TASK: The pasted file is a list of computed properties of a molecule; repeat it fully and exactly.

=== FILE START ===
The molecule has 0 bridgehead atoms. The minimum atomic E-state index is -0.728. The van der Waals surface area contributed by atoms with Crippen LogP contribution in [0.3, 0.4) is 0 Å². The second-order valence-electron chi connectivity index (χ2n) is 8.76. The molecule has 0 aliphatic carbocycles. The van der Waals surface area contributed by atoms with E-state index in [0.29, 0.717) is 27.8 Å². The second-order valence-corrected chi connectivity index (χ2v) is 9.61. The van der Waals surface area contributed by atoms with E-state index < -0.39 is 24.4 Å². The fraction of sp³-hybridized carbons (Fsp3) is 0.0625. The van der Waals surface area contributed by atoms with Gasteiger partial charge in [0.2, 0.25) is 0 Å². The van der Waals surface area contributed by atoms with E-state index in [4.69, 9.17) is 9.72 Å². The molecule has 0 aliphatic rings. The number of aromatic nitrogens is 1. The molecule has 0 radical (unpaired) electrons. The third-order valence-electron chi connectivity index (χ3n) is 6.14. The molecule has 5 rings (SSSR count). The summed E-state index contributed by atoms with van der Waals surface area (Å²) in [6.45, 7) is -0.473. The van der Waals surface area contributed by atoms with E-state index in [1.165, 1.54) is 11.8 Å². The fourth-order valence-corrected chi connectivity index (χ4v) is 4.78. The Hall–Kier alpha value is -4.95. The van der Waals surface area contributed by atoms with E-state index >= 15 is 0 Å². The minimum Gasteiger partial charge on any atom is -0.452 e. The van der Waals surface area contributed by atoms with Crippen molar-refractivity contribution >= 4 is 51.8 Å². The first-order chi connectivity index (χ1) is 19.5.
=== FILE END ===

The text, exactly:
The molecule has 0 bridgehead atoms. The minimum atomic E-state index is -0.728. The van der Waals surface area contributed by atoms with Crippen LogP contribution in [0.3, 0.4) is 0 Å². The second-order valence-electron chi connectivity index (χ2n) is 8.76. The molecule has 0 aliphatic carbocycles. The van der Waals surface area contributed by atoms with E-state index in [0.29, 0.717) is 27.8 Å². The second-order valence-corrected chi connectivity index (χ2v) is 9.61. The van der Waals surface area contributed by atoms with E-state index < -0.39 is 24.4 Å². The fraction of sp³-hybridized carbons (Fsp3) is 0.0625. The van der Waals surface area contributed by atoms with Gasteiger partial charge in [0.2, 0.25) is 0 Å². The van der Waals surface area contributed by atoms with E-state index in [4.69, 9.17) is 9.72 Å². The molecule has 0 aliphatic rings. The number of aromatic nitrogens is 1. The molecule has 0 radical (unpaired) electrons. The third-order valence-electron chi connectivity index (χ3n) is 6.14. The molecule has 5 rings (SSSR count). The summed E-state index contributed by atoms with van der Waals surface area (Å²) in [6.45, 7) is -0.473. The van der Waals surface area contributed by atoms with E-state index in [1.165, 1.54) is 11.8 Å². The fourth-order valence-corrected chi connectivity index (χ4v) is 4.78. The Hall–Kier alpha value is -4.95. The van der Waals surface area contributed by atoms with E-state index >= 15 is 0 Å². The minimum Gasteiger partial charge on any atom is -0.452 e. The van der Waals surface area contributed by atoms with Crippen molar-refractivity contribution >= 4 is 51.8 Å². The first-order chi connectivity index (χ1) is 19.5.